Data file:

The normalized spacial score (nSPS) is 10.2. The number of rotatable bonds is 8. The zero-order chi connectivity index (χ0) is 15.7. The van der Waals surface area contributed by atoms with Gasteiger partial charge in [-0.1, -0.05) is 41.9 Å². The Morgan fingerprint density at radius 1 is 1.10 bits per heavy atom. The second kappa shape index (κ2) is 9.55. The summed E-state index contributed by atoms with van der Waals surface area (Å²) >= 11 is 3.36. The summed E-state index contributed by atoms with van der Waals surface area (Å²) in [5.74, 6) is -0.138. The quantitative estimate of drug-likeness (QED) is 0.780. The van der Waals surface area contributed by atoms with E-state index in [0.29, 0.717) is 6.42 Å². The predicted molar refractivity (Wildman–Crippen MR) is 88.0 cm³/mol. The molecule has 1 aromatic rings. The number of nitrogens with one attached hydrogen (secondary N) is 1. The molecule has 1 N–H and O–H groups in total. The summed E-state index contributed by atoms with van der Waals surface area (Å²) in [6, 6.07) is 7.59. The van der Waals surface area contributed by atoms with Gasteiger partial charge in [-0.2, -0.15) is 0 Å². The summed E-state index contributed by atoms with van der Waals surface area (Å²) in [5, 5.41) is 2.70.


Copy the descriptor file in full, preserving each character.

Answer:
The normalized spacial score (nSPS) is 10.2. The number of rotatable bonds is 8. The zero-order chi connectivity index (χ0) is 15.7. The van der Waals surface area contributed by atoms with Gasteiger partial charge in [-0.1, -0.05) is 41.9 Å². The Morgan fingerprint density at radius 1 is 1.10 bits per heavy atom. The second kappa shape index (κ2) is 9.55. The summed E-state index contributed by atoms with van der Waals surface area (Å²) >= 11 is 3.36. The summed E-state index contributed by atoms with van der Waals surface area (Å²) in [5.74, 6) is -0.138. The quantitative estimate of drug-likeness (QED) is 0.780. The van der Waals surface area contributed by atoms with E-state index in [0.29, 0.717) is 6.42 Å². The predicted molar refractivity (Wildman–Crippen MR) is 88.0 cm³/mol. The molecule has 1 aromatic rings. The number of nitrogens with one attached hydrogen (secondary N) is 1. The molecule has 1 N–H and O–H groups in total. The summed E-state index contributed by atoms with van der Waals surface area (Å²) in [6, 6.07) is 7.59. The van der Waals surface area contributed by atoms with Gasteiger partial charge in [-0.2, -0.15) is 0 Å². The summed E-state index contributed by atoms with van der Waals surface area (Å²) in [5, 5.41) is 2.70.